Photo by Nielsen Ramon on Unsplash
Prime lenses, or fixed lenses, may seem odd if you’ve never worked with them before. Why would you not want the ability to zoom? And to answer that question, Canon has four options. These are some of the best Canon prime lenses you can get your hands on today.
Canon EF 24mm f/1.4L II USM
The best Canon lenses of 2019 just so happen to be a few years old, or at least most of them are.
The Canon EF 24mm f/1.4L II USM is one of two of Canon’s widest angle lenses. Astrophotographers frequently lean towards the 24mm for this exact reason so they can capture a huge swath of the sky in one shot.
It has close to zero distortion, despite the fact that it is now over a decade old.
The one con of the 24mm is that it doesn’t have image stabilization. But, it’s heavy and weather-resistant so if you’re the type of photographer to drop (whoops) your camera from time to time, the 24mm might just be for you!
Get more details on this lens in the video above by Christopher Frost Photography.
Canon EF 35mm f/1.4L II USM
The Canon EF 35mm f/1.4L II USM is the Canon prime lens you need if you are a low light photographer. Event, concert, and wedding photographers go wild over this lens for its extreme clarity due to its wide aperture.
Canon’s 35mm is also incredibly more impressive than its Tamron or Sigma equivalents, both of which have won wide acclaim.
This is also part of Canon’s L series, so it is going to be able to handle weather like a champ and the improved optics give you sharper images with fewer aberrations.
Julia Trotti gives us a full breakdown of this lens in the video above.
Canon EF 50mm f/1.2L USM
As you can tell by the title of Steve Huff’s YouTube video above, this Canon prime lens is pretty well known the world over. Photographers call it the “nifty fifty,” because of its incredible versatility for all sorts of situations. As such it has garnered legendary status amongst the photography community.
This lens has no chromatic aberration, or that annoying thing that happens when the color purple starts popping up in your photos where there was no purple before. It’s an issue with older lenses or lower quality lenses, and Canon’s 50mm was one of the first lenses to beat the issue.
Plus, this lens can open up to f/1.2, so you get huge amounts of light that make this a low-light monster of a lens.
Canon EF 85mm f/1.2L II USM
The 85mm rocks a creamy aperture, but with a much longer focal length than any other options. The 85mm is frequently used by photojournalists for its capabilities to capture intimate moments, like the reaction on a politician’s face, from a great distance.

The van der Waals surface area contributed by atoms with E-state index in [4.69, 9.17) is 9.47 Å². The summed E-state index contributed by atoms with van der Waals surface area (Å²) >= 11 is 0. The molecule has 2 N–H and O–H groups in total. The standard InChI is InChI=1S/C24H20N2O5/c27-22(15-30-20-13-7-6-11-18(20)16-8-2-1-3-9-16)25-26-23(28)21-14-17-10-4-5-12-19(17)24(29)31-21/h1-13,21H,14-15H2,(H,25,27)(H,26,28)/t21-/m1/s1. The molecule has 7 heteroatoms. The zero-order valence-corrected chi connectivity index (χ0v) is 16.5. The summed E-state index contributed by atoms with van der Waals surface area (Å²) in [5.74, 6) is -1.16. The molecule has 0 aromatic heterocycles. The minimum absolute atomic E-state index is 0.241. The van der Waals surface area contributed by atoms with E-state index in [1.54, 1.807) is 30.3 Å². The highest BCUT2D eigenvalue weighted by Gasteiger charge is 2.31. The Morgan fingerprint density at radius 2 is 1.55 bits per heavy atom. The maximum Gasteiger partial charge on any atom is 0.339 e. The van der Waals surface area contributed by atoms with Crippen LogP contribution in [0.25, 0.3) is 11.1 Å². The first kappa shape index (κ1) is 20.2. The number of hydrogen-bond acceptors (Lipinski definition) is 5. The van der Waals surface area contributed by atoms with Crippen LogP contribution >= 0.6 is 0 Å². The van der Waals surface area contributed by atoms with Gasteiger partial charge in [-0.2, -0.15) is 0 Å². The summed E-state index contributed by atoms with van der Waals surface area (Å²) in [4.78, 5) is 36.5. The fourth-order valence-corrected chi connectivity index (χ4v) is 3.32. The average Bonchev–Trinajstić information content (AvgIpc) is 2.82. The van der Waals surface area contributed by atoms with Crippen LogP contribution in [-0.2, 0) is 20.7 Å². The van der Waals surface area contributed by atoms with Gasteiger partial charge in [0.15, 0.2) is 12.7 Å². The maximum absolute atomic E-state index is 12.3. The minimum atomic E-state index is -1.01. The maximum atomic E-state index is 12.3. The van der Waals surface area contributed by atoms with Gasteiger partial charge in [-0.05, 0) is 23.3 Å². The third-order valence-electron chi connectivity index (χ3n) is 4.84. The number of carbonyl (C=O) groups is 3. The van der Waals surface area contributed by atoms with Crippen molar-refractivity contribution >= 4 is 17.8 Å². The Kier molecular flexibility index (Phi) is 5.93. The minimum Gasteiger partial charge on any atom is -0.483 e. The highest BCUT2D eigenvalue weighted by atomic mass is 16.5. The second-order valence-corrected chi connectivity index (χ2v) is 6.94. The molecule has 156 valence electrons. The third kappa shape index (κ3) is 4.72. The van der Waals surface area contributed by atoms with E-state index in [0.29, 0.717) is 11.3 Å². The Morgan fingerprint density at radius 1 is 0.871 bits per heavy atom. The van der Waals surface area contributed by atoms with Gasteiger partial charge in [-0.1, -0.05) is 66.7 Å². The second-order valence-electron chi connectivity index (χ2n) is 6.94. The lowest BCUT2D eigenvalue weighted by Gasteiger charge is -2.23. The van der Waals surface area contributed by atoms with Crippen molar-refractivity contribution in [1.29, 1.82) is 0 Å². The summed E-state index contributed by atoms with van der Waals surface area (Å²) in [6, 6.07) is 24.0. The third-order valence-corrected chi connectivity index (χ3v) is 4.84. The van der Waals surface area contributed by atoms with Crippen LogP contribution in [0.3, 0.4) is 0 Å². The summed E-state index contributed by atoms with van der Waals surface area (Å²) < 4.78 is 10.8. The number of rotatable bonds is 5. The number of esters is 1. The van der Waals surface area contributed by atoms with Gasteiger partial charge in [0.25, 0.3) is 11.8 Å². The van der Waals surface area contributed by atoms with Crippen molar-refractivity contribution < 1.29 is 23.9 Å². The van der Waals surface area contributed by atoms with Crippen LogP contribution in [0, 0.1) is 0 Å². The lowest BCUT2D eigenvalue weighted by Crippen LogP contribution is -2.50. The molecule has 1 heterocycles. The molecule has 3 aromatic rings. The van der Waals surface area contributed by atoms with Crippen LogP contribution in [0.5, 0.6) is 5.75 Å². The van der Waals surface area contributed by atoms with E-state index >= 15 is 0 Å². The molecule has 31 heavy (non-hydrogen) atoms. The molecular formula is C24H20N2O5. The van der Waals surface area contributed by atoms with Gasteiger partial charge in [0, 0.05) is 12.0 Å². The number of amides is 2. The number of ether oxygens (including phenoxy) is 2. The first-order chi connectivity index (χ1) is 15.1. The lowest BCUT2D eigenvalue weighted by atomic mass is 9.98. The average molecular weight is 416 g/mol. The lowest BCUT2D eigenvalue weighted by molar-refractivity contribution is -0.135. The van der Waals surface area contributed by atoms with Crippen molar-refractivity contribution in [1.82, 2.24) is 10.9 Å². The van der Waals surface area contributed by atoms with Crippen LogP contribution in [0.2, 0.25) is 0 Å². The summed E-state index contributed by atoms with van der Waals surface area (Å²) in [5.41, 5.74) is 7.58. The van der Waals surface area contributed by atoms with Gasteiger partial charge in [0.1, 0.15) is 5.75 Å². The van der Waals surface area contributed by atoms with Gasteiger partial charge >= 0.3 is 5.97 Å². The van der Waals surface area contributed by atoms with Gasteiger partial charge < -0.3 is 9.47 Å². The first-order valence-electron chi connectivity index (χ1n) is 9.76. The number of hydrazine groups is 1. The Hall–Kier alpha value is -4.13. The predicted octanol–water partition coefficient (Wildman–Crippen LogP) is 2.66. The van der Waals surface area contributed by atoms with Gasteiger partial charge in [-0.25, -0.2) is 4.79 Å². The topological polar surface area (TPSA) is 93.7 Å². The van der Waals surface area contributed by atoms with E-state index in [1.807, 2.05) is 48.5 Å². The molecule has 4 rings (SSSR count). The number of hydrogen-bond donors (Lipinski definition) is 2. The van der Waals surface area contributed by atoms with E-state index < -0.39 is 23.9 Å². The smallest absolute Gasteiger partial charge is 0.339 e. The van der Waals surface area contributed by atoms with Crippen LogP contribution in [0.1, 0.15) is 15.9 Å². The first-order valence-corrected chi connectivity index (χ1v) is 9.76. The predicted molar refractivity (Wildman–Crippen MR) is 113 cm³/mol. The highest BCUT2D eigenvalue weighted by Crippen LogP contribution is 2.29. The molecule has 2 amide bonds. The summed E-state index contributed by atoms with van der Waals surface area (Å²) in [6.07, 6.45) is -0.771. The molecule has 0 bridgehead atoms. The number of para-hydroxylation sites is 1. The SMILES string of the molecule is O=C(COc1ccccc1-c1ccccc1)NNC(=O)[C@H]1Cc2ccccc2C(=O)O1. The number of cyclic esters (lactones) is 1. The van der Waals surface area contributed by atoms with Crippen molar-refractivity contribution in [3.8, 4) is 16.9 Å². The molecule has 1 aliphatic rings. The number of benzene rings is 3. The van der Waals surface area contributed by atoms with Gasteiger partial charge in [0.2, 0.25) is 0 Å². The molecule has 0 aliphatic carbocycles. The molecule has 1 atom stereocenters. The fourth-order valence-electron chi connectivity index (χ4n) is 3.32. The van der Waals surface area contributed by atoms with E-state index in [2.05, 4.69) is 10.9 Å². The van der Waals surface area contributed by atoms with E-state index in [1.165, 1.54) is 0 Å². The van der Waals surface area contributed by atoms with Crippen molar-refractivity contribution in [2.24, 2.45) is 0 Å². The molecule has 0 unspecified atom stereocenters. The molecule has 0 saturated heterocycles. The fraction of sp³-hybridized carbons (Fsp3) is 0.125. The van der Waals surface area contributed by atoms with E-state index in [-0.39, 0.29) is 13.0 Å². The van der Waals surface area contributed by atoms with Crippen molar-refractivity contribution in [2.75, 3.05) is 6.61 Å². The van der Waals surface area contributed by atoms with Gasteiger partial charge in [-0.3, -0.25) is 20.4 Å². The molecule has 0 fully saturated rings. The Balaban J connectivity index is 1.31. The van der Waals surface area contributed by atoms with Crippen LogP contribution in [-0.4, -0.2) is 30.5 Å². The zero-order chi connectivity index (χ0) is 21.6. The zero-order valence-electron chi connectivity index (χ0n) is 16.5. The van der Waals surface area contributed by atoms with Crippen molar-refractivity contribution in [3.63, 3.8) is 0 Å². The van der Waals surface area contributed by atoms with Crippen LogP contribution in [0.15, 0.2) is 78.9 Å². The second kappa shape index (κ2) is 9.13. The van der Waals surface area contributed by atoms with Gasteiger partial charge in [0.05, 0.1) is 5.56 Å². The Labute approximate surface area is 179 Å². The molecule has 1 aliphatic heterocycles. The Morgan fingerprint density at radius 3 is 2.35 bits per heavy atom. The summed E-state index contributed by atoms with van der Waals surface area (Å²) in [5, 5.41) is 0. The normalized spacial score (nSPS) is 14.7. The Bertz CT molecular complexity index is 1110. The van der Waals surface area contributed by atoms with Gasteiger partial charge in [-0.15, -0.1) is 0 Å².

The 85mm is a difficult lens to learn, so it’s not recommended for beginners. In the video above, Shayne Robinson shows you exactly why this lens is considered one of the best in a way that we can’t justify by talking about only its specs.
Where Can I Buy The Best Canon Prime Lenses?
Photo by ShareGrid on Unsplash
Almost anywhere. But maybe you shouldn’t. I won’t send my child off to just any nanny, and I care about my camera at least as much!
Ebay: A Questionable Marketplace
There’s the tried and true Ebay method, but as anyone who has worked with Ebay knows… they are a lot of undisclosed fees and a lot of fraud issues.
While you may save some money initially, you may lose a lot more money in the long run with undisclosed faulty products, scams you don’t realize are scams, and sky-high shipping fees. Seriously, nobody charges $150 to ship from California to Arizona. How is that even possible?
Craigslist: For When You Want to Spice Up Your Boring Life
There’s also Craigslist, if you don’t mind a little grit. There’s a number of reasons I swore off Craigslist years ago, but the main one everybody forgets about is a lack of options.
I live in a relatively small town, but even for those who live in large towns if you need a specific lens you’ve had your eye on it might require you to travel for it. And then you inevitably get to where you’re going and the seller cancels, or just plain doesn’t show up.
While I did have a number of good experiences with Craigslist, for me the bad far outweighs the good.
Lensfinder: If You Want to Be Protected
Let’s face it, camera lenses are a really specific art. And for really specific art you need a really specific medium to convey it.
Lensfinder has been my go to used camera and camera equipment marketplace for years. The good sellers are rated as such and the bad sellers are kicked off the site. If you have a really in-depth question, chances are you’re going to get a really in-depth answer.
We are all camera enthusiasts after all.
Lensfinder is upfront about their fees (4% taken from the seller), and you can calculate exactly how much shipping you can expect to pay. Plus, sellers are required to use the cheapest shipping method (finally, and thank god).
You can find anything on this website, from an $80,000 astrophotography camera to your-run-of-the-mill prime lens.
My favorite part of Lensfinder is that you can pay with PayPal, so if something does go wrong, you are not only protected by Lensfinder’s incredible customer service, but PayPal’s buyer protection too.